That’s it for our specialists doctors, I think. Not only do we have those issues above that we are monitoring and keeping a close eye on, we also have a team of therapists that are working with us to get Ollie where he needs to be developmentally. We have Physical therapy and Speech therapy every week as well as having people coming into our home to help us with physical therapy and his overall development. We have come really far in a year and we are catching up. There are children who have 22q who have speech issues and developmental delays but I cant tell you with 100% certainty whether these developmental delays are from 22q or from things that had happened to him earlier in life.

How Does 22q affect my family?

It really has become “normal” to us, at the beginning when we were driving to appointments everywhere, it took its toll on me as the majority of our appointments are a 2 hour drive one way, and it was just mentally exhausting. I did leave my part time job in order to be home more, we lost that extra income. We do have a lot of appointments still, but we were able to get many of these in our home town which helped tremendously. Our oldest has adapted really well and actually get disappointed when he doesn’t get to see some of Ollie’s specialists, he has a few that he likes.

Another way we are affected is just not knowing. We DON’T know what Ollie will be like one year from now nonetheless 10 years from now.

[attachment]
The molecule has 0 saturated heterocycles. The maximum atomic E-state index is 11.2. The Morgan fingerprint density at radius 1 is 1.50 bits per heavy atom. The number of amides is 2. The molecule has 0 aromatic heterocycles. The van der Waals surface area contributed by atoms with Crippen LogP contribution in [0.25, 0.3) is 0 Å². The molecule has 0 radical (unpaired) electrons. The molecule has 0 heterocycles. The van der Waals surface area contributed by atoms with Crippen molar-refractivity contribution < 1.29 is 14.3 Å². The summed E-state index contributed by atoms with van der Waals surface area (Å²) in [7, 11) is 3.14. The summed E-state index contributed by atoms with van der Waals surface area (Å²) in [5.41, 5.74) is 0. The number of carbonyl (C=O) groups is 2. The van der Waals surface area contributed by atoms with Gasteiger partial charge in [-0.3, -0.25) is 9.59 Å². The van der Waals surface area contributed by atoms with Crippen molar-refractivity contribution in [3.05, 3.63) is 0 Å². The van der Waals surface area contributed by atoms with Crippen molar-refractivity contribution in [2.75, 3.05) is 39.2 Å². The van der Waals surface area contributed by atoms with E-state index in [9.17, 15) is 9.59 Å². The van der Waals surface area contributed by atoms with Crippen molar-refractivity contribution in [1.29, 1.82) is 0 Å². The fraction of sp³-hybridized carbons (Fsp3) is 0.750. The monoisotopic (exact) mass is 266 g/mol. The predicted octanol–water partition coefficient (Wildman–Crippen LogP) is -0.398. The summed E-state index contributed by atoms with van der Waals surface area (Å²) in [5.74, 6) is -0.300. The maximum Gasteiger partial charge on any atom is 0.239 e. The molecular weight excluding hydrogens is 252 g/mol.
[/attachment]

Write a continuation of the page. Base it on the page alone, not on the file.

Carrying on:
family picture with our 22q baby

Our “first” family photo

 What will happen in the future?

Well… where to begin, there is such a huge list of things that could happen or could not. 22q is sorta like playing the lottery, you may or may not win. At this point we are just taking it one day at a time, and when we get to the future, I’ll let you know.




An unexpected, but welcome, adoption.

My husband and I had no plans in the works to become parents through adoption. It just sort of happened. We were trying, albeit not very hard, to have a second child and it just wasn’t happening. We didn’t plan for the first, so why plan for the second. Our thoughts were, if it’s meant to be, it will happen. Well it happened, just not the way we expected.
We had gotten word that a relative had their child placed into DHS custody. They wanted him to be placed with family and were calling around to different members of the family trying to find someone to take him in. My husband and I spent MANY nights up late discussing the situation and wondering if this was the best thing for our family. I was already staying at home with our oldest son and there wasn’t anything stopping us from saying no. We came to the decision that we were in the position to take him in.
At this point he was placed with a wonderful foster family. We called the social worker and put our names in the bucket for a placement choice. During this time we learned that he had several developmental issues and some physical deformities as well. We’re starting to second guess ourselves now, and are wondering if we made the right choice, are we getting into something we will regret. After several discussions with the social worker we decided that keeping him with the foster family was the best choice for him at this point. We lived an hour and a half from him and his parents, and with one of his physical deformities it wasn’t the best choice to have him in the car for several hours a week driving to and from visits with the biological parents. We agreed to still be an option if things were to change. We figured that him joining our family just wasn’t meant to be and went on with our lives.